Written by PETA
After PETA Australia members took to the
runway during a
Melbourne Spring Fashion Week show, the
show's organizers decided to pull all fur from the remaining shows.
No doubt worried that more protests
would soon follow, Fashion Week organizers directed furry Royal Melbourne
Institute of Technology student designer Molly Herben to remove the rabbit fur
pieces from her show before they hit the runway. Another designer, Jack Loder,
who had planned to show dresses made of impala fur and leather and trimmed with
exotic feathers, also pulled his designs.
''As they stormed the
catwalk, I thought, 'What does this mean for my work?''' said Loder. ''I spoke
to [Fashion Week officials] the next morning and we agreed straight away: it's
best if we just take it down.''
While members of PETA and our affiliates
continue to educate the fashion industry via their own runways, you can help crush the cruel fur industry's
profits by refusing to
buy or wear any fur.
by Michelle Sherrow
"Why?" That was the response I received each time I told someone that I was going to intern at PETA this summer. They were apprehensive that I would be thrust into a world of crazed, paint-throwing vegans, but I assured them that I'd be working for a great cause with passionate—and, yes, completely normal—individuals. So, ready to fight for animal rights, I hopped on a plane and was transported to a world of animals, exciting work, and great food. Here are a few highlights from my month-long stint as an intern:
My PETA internship was one of the most exciting and fulfilling experiences an animal lover could have because, in the end, it's all about the animals. Oh, and the delicious vegan lunches that were served every day didn't hurt either!
Written by Sarah Hamshari
Ugh. It's that time of year again. With the mercury dipping and the holidays just around the corner, flurries of cold-hearted fur hags are starting to be seen on the social scene (that famous footage of Bigfoot was actually an opera buffa walking off the effects of her Pomtini). It's also the time of year when people who care about animals must shift into high gear and take fur hags to task for parading about in pelts.
Here's how you can help. No matter who you are, no matter how shy or inhibited you are, always say something, anything to people who wear fur. The fact is that there are Cruellas in this world who simply don't have empathy for animals. They only care about themselves, and the only way to get them to stop wearing fur is to shame them. So, figure out what type of fur foe you are and proceed from there:
A. The Bashful Fur Basher. Love animals but hate conflict? After you politely ask if they're wearing the real deal, lay on the guilt trip by saying something like, "That's a shame that so many animals had to be killed for your coat," and hand them a fur card or leaflet. If you're really, really painfully shy, take a move from the passive-aggressive playbook and start up a conversation within hearing distance about the gruesome fur industry. Even a pretend conversation on your cell phone!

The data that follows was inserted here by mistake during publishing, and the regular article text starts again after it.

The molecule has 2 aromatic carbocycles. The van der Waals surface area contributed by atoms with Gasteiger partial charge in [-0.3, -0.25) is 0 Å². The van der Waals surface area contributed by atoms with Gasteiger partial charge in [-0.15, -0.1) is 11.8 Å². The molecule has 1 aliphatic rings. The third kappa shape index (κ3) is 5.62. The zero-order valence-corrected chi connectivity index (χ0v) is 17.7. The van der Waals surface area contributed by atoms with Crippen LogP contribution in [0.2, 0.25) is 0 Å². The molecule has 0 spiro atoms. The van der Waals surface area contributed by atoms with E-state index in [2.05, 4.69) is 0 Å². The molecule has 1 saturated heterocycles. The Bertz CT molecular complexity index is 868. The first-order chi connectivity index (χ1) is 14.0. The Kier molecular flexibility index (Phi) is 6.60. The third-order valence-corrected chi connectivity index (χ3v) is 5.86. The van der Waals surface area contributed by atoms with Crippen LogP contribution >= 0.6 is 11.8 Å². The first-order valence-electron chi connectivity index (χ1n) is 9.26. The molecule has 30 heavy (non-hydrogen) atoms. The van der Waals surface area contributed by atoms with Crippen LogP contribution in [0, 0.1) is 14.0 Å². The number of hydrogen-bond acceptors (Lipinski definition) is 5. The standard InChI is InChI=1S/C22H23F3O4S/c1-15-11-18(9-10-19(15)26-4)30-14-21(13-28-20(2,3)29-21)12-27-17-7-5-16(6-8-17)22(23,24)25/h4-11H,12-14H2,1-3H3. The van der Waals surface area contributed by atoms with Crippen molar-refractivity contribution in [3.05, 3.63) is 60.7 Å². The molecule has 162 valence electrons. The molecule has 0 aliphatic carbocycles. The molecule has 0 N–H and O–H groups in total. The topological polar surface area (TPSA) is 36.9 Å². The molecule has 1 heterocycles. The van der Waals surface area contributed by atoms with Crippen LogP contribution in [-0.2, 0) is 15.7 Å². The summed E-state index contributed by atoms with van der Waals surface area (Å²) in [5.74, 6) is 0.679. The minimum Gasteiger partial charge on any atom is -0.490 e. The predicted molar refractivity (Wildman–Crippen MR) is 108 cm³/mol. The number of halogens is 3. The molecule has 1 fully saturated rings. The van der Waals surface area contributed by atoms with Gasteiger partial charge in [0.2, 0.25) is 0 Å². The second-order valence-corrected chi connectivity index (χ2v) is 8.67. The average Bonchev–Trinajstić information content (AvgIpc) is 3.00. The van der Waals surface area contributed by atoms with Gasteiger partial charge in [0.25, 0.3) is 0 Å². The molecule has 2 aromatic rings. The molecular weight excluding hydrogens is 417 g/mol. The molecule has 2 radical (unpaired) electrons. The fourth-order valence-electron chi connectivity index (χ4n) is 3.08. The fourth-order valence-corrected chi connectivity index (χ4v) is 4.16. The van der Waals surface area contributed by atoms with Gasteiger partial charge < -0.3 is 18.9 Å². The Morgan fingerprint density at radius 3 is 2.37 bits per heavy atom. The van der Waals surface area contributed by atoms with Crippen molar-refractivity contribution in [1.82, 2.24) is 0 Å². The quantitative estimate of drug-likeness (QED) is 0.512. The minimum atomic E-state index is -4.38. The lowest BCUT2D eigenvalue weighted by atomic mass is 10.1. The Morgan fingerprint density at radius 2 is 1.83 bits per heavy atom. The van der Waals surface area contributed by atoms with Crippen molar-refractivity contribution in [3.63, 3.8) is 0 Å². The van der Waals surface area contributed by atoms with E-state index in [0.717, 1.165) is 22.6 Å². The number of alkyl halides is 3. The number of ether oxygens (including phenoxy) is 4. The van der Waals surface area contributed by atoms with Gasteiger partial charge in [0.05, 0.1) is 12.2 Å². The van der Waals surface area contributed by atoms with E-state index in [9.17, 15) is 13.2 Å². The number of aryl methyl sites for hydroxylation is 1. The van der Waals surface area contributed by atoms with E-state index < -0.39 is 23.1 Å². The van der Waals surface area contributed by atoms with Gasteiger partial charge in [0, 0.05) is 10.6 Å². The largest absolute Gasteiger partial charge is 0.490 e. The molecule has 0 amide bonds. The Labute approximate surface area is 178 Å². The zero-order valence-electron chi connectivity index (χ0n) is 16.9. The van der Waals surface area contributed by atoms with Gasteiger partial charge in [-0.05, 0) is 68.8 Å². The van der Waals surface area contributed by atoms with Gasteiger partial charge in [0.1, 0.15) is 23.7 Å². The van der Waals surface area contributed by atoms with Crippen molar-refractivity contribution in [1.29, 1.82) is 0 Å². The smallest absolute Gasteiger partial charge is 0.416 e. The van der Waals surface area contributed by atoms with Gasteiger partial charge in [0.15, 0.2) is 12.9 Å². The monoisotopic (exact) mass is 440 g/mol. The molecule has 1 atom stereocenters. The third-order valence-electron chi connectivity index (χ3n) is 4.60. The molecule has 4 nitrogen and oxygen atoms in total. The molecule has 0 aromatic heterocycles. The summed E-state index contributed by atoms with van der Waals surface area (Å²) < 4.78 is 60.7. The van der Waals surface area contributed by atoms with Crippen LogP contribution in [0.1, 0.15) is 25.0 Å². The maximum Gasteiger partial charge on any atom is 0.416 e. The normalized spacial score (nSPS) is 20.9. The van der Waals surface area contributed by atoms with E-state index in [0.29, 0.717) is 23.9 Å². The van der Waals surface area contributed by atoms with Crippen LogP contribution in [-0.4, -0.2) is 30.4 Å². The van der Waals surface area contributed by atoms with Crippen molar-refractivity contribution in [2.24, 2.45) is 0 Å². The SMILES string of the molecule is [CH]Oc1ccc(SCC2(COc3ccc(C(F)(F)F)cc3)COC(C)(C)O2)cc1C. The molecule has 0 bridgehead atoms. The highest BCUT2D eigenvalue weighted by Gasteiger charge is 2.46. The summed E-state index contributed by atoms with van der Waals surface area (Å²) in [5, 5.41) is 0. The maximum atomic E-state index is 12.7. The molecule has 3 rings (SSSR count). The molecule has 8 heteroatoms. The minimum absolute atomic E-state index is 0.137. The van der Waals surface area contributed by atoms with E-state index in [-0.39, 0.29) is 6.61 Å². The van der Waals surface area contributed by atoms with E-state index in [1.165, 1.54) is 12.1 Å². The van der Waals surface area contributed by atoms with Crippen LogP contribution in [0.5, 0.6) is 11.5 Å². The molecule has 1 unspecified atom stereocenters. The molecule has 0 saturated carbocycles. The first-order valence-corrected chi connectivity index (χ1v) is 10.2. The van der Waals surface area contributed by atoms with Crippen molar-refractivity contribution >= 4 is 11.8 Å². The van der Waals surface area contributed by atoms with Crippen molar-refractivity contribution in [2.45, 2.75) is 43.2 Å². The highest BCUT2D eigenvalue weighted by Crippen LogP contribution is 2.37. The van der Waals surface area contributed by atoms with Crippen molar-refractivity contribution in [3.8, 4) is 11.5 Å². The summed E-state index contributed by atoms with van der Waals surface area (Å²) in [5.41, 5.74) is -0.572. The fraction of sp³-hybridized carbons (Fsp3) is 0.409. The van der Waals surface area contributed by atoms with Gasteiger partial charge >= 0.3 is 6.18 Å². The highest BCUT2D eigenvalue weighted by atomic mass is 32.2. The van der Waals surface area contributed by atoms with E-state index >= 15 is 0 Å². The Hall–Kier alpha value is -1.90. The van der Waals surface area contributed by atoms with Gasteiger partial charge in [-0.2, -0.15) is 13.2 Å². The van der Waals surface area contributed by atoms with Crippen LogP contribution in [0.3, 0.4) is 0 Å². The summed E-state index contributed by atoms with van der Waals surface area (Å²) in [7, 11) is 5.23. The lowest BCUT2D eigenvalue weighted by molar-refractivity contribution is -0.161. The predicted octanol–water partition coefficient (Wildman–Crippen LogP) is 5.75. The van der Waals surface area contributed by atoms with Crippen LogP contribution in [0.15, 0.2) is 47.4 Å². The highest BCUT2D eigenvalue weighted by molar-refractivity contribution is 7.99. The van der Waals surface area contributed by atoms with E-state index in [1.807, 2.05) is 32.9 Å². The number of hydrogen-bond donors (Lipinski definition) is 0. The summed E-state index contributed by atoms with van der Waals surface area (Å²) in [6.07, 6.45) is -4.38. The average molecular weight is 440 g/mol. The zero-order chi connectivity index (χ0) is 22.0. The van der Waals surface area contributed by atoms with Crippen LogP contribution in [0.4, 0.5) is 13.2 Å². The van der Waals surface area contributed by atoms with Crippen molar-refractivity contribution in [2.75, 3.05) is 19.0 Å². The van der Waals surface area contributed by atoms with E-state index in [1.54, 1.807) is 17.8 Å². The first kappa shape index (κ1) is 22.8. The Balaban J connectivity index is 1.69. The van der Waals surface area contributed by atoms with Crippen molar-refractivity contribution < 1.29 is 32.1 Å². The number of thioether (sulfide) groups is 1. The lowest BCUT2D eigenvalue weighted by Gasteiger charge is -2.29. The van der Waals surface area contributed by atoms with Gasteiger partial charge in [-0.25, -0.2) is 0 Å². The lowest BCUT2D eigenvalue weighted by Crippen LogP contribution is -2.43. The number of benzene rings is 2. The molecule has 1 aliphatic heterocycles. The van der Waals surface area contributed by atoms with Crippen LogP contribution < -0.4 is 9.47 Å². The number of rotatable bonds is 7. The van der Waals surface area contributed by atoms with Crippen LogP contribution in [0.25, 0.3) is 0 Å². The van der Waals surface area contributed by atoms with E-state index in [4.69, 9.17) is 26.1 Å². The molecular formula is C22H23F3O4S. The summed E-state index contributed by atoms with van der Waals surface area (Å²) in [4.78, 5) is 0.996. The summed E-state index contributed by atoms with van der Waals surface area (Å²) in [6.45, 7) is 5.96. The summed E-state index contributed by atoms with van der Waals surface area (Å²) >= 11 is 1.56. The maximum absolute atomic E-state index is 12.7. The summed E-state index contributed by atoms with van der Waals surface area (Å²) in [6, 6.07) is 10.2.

B. The Fierce Fur Foe. Have a hard time hiding your disgust when you see people draped in animal hides? Don't fight it, use it. First, initiate a conversation about fur by asking them if they're wearing a genuine dead animal or a fabulous faux. Or take my favorite approach and make a date with a friend to leaflet where fur wearers may be hanging out (fur salons, shopping malls, symphonies, ballets, operas, and other theatrical events) just to remind them how coldhearted they really are. E-mail ATeam@peta.org to get involved with leafleting events in your hometown.
C. The "Hell Hath No Fury" Fur Foe. Do you see red when you spy someone wearing fur? Go with it. Heck, don't even bother asking if it's real—what are they doing supporting a look that kills anyway?! Open up that can of "whoop-ass" you've been saving for a special occasion and take out your pent-up aggression on someone who deserves it. We're not recommending the "LiLo flour power" type of action here, but saying something like, "How did you get the blood out of your coat?" or even yelling, "Fur Shame!" won't hurt.
Need more encouragement? Remember: bros before fur hos. Think about the hungry foxes in a den crying for a mother who will never come home; the snow-covered minks shivering in cramped, exposed wire cages on fur farms; and the rabbits howling like human babies as their skin is ripped from their bodies. Being heartbroken is not enough, so get out there today and let fur-wearers know that they are supporting one of the most violent, bloody industries on the planet. And for the love of all that is furry—please make sure that your sign is facing the right way!
Written by Amy Elizabeth
I’m actually going to leave this in the capable hands of the good folks at Deadspin. Best title for an article ever. Check it out.
you have a general question for PETA and would like a response, please e-mail Info@peta.org. If you need to report cruelty to
an animal, please click
here. If you are reporting an animal in imminent danger and know where to find the
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Almost all of us grew up eating meat, wearing leather, and going to circuses and zoos. We never considered the impact of these actions on the animals involved. For whatever reason, you are now asking the question: Why should animals have rights? Read more.